MANCHESTER — Bruce Moran has given more than 85 gallons — yes, gallons — of blood and platelets over nearly six decades before turning over the baton to his teenage granddaughter.
“It’s time to pass the torch,” the Hollis grandfather of five said at an event Tuesday encouraging blood donations.
Moran, 77, has been donating since he was a teenager in Malden, Mass. before moving to New Hampshire in his early 20s. He donated blood about every eight weeks and platelets, which are cells found in blood and help in blood clotting, about every two weeks.
“I hope a lot of our donors shoot for 85 gallons,” said Mary Brant, communications manager for the American Red Cross’s Northern New England region.
“Bruce’s donations have helped thousands of patients in need,” said Brant, who would rank Moran in the top 5 percent in terms of donors.
Moran, previously named a Red Cross “everyday hero” for his decades of donations, had to stop donating last year for medical reasons.
Moran’s granddaughter, Mikaela Reagan, 17, was up for the challenge.
“I have quite a way to go to catch up with his record, but I’m definitely working on it, so I’m coming for you,” the Nashua teen told her grandfather.
The American Red Cross kicked off its “Missing Types” campaign nationwide Tuesday to remind people about the importance of donating blood.
“There a reason we do this in June: The summer months are the toughest months to collect blood and unfortunately, the people that need blood don’t get a summer vacation from needing it,” said Patrick Santoso, board chairman for the American Red Cross New Hampshire & Vermont region, at the Red Cross office in Manchester.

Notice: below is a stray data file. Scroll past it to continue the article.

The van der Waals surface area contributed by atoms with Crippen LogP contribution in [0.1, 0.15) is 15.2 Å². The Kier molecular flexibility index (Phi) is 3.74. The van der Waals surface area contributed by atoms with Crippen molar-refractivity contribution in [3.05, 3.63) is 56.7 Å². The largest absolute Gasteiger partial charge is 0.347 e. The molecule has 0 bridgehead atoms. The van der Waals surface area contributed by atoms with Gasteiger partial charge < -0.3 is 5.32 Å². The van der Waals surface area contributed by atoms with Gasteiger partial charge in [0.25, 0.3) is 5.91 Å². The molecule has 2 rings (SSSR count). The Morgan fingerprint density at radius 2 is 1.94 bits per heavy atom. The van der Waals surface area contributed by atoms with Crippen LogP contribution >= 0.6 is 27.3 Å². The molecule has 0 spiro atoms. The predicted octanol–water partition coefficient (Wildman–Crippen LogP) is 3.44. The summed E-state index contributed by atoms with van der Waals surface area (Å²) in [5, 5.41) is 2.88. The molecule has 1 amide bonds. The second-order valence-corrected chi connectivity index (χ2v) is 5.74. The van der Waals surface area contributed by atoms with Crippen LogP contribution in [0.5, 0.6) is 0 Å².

Alex Houle, 24, of Manchester, wasn’t connected to the event but was donating a pint. He has a friend battling cancer who receives blood transfusions.
“I think it’s good to give back,” Houle said.
Mayor Joyce Craig, who called herself “a proud blood donor,” told reporters just three out of 100 people in the United States donate blood.
Sandy Moreau, the regional lab director at Elliot Hospital and Southern New Hampshire Health, said she works steps from the blood center.
“Some days blood goes out faster than it comes in,” she said.
Maria Devlin, CEO of the Red Cross New Hampshire & Vermont region, said donating is life-changing.
“The campaign is really about helping people understand the importance of their blood to help save someone’s life,” she said.